There has already been an extraordinary clear-out at the top levels of the civil service under Mr Cummings’ watchful eye. The most notable victim was Cabinet Secretary Sir Mark Sedwill, who was forced out with a £250,000 exit package.
In his place, Simon Case – who gets on well with Mr Cummings and his allies – has become the youngest head of the civil service for generations.
Defence and security
Defence has been another long-standing flashpoint for Mr Cummings’ reforming zeal.
After the general election victory the government promised “the most radical assessment of the UK’s place in the world since the end of the Cold War”.
The Integrated Review had been due to report this autumn, but the coronavirus crisis has thrown it into chaos. With the public finances in tatters, Rishi Sunak has been resisting giving a three-year spending settlement to the Ministry of Defence, which drastically restricts longer-term planning.
In the past, Mr Cummings has been particularly scathing about the way MoD runs its procurement, branding it a ‘farce’.
Over the summer it emerged Mr Cummings was touring highly secret military and security service sites (including Porton Down) as he vowed to ‘sort out’ hapless procurement and organisation
He previously claimed the military ‘continued to squander billions of pounds, enriching some of the worst corporate looters and corrupting public life via the revolving door of officials/lobbyists’.
‘They have built platforms that already cannot be sent to a serious war against a serious enemy,’ he wrote in a blog post titled Drones in March.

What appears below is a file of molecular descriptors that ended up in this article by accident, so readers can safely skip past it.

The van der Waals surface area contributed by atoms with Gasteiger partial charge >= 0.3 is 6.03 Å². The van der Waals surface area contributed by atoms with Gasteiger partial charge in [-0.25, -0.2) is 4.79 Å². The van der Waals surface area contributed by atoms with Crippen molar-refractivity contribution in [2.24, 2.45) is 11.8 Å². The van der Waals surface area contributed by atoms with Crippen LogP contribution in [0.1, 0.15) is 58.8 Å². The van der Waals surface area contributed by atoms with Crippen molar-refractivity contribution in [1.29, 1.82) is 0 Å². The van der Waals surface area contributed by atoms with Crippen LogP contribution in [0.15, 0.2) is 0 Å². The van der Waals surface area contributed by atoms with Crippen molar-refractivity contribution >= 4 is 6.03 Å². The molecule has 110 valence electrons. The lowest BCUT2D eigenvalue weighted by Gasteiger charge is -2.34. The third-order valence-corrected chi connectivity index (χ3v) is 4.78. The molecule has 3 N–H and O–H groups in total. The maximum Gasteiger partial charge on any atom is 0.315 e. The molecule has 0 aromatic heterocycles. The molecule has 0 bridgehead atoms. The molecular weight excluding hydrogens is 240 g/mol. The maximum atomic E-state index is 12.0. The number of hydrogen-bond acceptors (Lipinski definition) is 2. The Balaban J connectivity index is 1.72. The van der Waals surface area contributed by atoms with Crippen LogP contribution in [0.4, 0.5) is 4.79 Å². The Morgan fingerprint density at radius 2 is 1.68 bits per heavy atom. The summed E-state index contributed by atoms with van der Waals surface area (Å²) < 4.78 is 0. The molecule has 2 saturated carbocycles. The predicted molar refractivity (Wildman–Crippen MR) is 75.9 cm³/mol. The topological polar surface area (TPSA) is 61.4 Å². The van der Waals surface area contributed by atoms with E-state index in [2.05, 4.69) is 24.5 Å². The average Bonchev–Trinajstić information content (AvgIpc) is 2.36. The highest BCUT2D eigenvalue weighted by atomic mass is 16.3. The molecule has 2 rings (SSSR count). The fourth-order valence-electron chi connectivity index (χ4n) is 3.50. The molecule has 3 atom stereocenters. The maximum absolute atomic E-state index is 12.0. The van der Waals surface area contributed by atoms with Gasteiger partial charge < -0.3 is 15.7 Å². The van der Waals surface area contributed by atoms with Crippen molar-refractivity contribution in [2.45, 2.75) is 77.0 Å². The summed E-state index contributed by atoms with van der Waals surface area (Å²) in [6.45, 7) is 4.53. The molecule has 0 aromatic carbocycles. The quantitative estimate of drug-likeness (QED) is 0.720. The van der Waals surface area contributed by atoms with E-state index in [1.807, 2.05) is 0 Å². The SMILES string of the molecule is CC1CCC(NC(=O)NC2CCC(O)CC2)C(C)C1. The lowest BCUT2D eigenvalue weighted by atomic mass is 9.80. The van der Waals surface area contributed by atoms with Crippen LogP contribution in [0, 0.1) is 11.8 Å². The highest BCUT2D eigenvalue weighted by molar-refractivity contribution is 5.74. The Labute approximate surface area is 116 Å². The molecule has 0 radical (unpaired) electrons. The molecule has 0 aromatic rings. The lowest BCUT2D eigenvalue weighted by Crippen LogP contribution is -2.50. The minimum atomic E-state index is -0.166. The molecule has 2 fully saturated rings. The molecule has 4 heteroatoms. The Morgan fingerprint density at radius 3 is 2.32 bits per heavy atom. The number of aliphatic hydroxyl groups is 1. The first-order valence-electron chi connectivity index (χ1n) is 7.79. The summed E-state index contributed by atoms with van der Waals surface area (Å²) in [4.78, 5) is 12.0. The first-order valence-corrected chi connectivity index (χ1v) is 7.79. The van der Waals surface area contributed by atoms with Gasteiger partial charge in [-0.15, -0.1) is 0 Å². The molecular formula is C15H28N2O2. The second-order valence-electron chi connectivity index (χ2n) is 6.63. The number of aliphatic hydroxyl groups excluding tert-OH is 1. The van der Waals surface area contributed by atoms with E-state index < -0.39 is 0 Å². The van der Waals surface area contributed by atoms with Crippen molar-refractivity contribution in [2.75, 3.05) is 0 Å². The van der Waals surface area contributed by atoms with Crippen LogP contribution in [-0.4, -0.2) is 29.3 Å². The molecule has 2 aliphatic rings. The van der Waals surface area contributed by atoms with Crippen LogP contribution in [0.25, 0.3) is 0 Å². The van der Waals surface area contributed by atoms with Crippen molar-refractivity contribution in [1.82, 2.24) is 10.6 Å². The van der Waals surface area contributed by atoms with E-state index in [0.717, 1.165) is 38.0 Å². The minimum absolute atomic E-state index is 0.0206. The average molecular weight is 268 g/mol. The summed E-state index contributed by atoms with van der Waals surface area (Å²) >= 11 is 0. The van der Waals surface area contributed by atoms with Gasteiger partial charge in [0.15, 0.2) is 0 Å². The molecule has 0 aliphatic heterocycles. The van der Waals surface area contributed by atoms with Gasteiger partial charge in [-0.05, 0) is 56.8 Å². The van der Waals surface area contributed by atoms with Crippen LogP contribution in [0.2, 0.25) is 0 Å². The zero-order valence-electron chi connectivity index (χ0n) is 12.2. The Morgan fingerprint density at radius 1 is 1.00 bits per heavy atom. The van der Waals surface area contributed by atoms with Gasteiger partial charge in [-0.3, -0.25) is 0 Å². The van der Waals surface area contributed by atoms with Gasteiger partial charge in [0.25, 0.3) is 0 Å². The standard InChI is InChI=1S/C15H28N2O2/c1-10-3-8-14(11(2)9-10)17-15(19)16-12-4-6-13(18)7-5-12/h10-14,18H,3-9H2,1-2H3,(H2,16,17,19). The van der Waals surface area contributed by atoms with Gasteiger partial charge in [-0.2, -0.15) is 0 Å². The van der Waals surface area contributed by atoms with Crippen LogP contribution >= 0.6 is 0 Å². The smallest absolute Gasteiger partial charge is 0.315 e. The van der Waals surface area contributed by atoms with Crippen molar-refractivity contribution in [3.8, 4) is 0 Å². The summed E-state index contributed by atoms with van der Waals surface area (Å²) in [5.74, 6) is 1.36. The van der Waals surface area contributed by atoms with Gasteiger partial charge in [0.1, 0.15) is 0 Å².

‘A teenager will be able to deploy a drone from their smartphone to sink one of these multibillion-dollar platforms.
‘Such a teenager could already take out the stage of a Downing Street photo op with a little imagination and initiative, as I wrote about years ago.’
Over the summer it emerged Mr Cummings was touring highly secret military and security service sites, vowing to ‘sort out’ hapless procurement and organisation.
Among his stops on the tour were MI5, MI6, the SAS headquarters in Hereford, and the Defence Science and Technology Laboratory at Porton Down.
Mr Cummings has been a vociferous critic of the BBC.
He is said to be ‘ideological’ about replacing the licence fee with a voluntary subscription system, as well as toughening governance.
But many of the most dramatic changes mooted already appear to have been watered down, and there will now be fears about the push petering out.
Negotiations over the BBC’s Royal Charter and funding up to 2027 have only just opened. And it is still not clear who will be the next chairman of the BBC, with calls for a Tory to be installed to counter left-wing bias.
Before the Conservative election victory last December, Mr Johnson suggested the broadcaster faced a big shake-up if he won power.
The latest name to be linked to the BBC chairman job has been former chancellor George Osborne
He said he was looking at whether it made long-term sense to impose a £154.50 annual levy on all homes with TVs.
But the PM’s allies have since backed away from the idea ‘reform rather than revolution’ when it comes to the future of the corporation.
A panel of senior figures – including former No10 communications chief and BBC editor Robbie Gibb – has been assembled to consider the longer-term future of the corporation’s funding.
Ministers have still been signalling that the licence fee could be decriminalised, ending the corporation’s power to prosecute non-payers.
The prestigious role of BBC chair, which comes with a salary of £160,000, involves maintaining the broadcaster’s independence and overseeing the function of the organisation.
The incumbent David Clementi is to step down in February. However, other leading candidates favoured by Downing Street have ruled themselves out.
The latest name to be linked to the job was former chancellor George Osborne.